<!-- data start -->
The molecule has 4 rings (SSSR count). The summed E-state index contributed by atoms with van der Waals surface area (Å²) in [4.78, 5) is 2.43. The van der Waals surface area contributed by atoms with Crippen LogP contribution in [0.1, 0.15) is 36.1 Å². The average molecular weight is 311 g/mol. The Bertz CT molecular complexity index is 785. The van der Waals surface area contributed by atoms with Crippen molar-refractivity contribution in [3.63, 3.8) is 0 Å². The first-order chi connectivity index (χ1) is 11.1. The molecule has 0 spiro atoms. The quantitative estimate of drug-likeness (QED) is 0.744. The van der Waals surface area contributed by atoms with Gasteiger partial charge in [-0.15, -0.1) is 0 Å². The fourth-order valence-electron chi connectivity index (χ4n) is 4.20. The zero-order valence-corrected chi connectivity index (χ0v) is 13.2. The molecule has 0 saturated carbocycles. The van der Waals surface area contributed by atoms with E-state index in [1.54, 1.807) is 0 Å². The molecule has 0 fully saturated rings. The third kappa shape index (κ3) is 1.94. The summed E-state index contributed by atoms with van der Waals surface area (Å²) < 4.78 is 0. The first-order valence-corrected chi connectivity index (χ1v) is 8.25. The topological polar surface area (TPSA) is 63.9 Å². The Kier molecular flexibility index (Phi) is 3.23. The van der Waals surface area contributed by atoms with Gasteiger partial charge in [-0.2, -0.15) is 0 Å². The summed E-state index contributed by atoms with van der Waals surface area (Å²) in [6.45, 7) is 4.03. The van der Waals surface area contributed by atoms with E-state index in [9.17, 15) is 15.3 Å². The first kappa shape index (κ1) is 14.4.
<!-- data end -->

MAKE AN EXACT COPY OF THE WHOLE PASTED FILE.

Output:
The molecule has 4 rings (SSSR count). The summed E-state index contributed by atoms with van der Waals surface area (Å²) in [4.78, 5) is 2.43. The van der Waals surface area contributed by atoms with Crippen LogP contribution in [0.1, 0.15) is 36.1 Å². The average molecular weight is 311 g/mol. The Bertz CT molecular complexity index is 785. The van der Waals surface area contributed by atoms with Crippen molar-refractivity contribution in [3.63, 3.8) is 0 Å². The first-order chi connectivity index (χ1) is 11.1. The molecule has 0 spiro atoms. The quantitative estimate of drug-likeness (QED) is 0.744. The van der Waals surface area contributed by atoms with Gasteiger partial charge in [-0.15, -0.1) is 0 Å². The fourth-order valence-electron chi connectivity index (χ4n) is 4.20. The zero-order valence-corrected chi connectivity index (χ0v) is 13.2. The molecule has 0 saturated carbocycles. The van der Waals surface area contributed by atoms with E-state index in [1.54, 1.807) is 0 Å². The molecule has 0 fully saturated rings. The third kappa shape index (κ3) is 1.94. The summed E-state index contributed by atoms with van der Waals surface area (Å²) < 4.78 is 0. The first-order valence-corrected chi connectivity index (χ1v) is 8.25. The topological polar surface area (TPSA) is 63.9 Å². The Kier molecular flexibility index (Phi) is 3.23. The van der Waals surface area contributed by atoms with Gasteiger partial charge in [-0.2, -0.15) is 0 Å². The summed E-state index contributed by atoms with van der Waals surface area (Å²) in [6.45, 7) is 4.03. The van der Waals surface area contributed by atoms with E-state index in [9.17, 15) is 15.3 Å². The first kappa shape index (κ1) is 14.4.